I am a huge fan of the Mad Max franchise, so I will confess I was planning on going to see Fury Road anyway. I began vibrating with excitement when I found out that not only were pretty much all the reviews positive, but that it had really pissed off the blubbering misogo manchildren. So was this the feminist propaganda the MRAs thought it to be? Absolutely not, but my goodness, it was fucking fun.

Fury Road is one of the finest action films I have ever seen. It’s big, it’s loud and it is absolutely and completely preposterous. Like the other Mad Max films, it doesn’t tell us much about what’s going on, giving us space to interpret what’s going on how we like. My own personal read of the franchise has always been “this is what fucking happens when you let men run things and build things”, and Fury Road certainly fits in well here. And it manages to do all this with a series of incredible action sequences, and as a cherry on the top, gives us some female characters to root for.

Let’s talk about the action first, because it’s a step away from the fashion in action films at present, with their shakycams and their blurriness and their cartoonish CGI physics. Fury Road knows what you came to see: you paid to see massive, ludicrous fucking cars engaged in battle and by god you’re going to get it. It knows that you want to see these absurd vehicle fights rather than a headache-inducing, impossible-to-follow swirl of colours and fire and shit flying about like it weights absolutely nothing. The action is clear and coherent, even as it is silly and larger-than-life. Everything happens for a reason, and you get a good look at what’s going on. This is great, because it means you can actually settle down to watch muscle cars with tank caterpillars fighting with heavily-modded oil tankers and enjoy every second of it. The person-on-person fights, too, have a feel of actual humans performing stunts rather than someone alone, awkwardly hopping up and down in front of a green screen while looking at a tennis ball on a stick.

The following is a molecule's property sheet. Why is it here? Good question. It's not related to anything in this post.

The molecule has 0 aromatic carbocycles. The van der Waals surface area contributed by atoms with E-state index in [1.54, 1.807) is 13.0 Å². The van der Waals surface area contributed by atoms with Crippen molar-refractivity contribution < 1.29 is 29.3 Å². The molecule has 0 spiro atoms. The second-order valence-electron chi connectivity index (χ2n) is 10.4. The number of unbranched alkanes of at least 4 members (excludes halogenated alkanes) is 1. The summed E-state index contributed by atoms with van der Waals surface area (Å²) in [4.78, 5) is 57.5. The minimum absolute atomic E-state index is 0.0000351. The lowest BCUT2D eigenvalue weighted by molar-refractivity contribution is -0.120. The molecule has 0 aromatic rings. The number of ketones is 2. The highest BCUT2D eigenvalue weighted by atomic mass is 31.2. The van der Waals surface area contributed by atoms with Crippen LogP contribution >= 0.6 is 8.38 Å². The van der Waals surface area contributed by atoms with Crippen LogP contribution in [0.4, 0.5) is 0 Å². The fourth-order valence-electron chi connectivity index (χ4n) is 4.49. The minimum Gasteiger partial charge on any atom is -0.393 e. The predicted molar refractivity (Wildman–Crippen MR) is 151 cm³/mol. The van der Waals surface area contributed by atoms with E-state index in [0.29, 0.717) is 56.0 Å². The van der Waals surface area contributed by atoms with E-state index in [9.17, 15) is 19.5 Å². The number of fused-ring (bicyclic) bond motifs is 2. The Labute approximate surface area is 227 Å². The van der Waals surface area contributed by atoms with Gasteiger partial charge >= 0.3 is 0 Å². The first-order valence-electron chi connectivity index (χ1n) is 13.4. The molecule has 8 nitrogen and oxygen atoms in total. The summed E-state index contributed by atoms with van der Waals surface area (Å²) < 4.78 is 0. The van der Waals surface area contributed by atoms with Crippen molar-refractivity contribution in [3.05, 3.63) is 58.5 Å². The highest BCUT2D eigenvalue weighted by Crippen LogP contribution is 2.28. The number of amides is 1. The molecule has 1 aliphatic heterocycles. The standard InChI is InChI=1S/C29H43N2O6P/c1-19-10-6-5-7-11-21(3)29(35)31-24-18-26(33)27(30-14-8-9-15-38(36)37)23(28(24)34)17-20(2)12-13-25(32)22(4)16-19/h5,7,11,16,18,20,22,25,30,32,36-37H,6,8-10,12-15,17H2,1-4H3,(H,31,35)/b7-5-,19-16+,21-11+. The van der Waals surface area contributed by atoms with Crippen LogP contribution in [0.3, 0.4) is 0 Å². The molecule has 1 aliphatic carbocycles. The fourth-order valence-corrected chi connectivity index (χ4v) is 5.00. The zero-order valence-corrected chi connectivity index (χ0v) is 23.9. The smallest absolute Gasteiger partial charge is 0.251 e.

Charlize Theron was rightly billed equal first with Tom Hardy in the opening credits. This is just as much a film about Imperator Furiosa as it is about the eponymous Max. Furiosa is more than your cut-out action girl: she is a woman who cares deeply about her sisters and is willing to go all the way to ensure their safety. She is a woman who gets shit done, without being the robot that the film industry usually seems insistent on making competent women. She’s aware of her own strengths, but also her own limitations. Her role is rounded in the sort of way that would make me wonder if the role was originally written for a man but Theron was just so goddamn good that they cast her instead–this usually being the only way that decent woman characters are born from male writers.

However, I know that this isn’t true, because I know that Fury Road actually had a go at trying to get things right, hiring a feminist to consult. Unfortunately, that feminist was Eve Ensler, so the film is fucking white as hell. It is also fairly problematic in terms of its portrayal of disability, with your standard disablism surrounding the villains being ugly and disabled and evil. This article from Madame Thursday goes deeper into the problematics in its portrayal of disabled and fat characters, and it’s well worth a read.

The motivation for escaping the baddies stems from their reproductive violence. Women are kept by the male villain to breed, and to produce breast milk. This is treated as A Bad Thing, of course, because it would be a completely shit film if it wasn’t. However, treating something as bad when it is indeed objectively bad does not make a feminist film. If you want a feminist text about reproductive violence in a post-apocalyptic world, you’re still going to have to read The Handmaid’s Tale.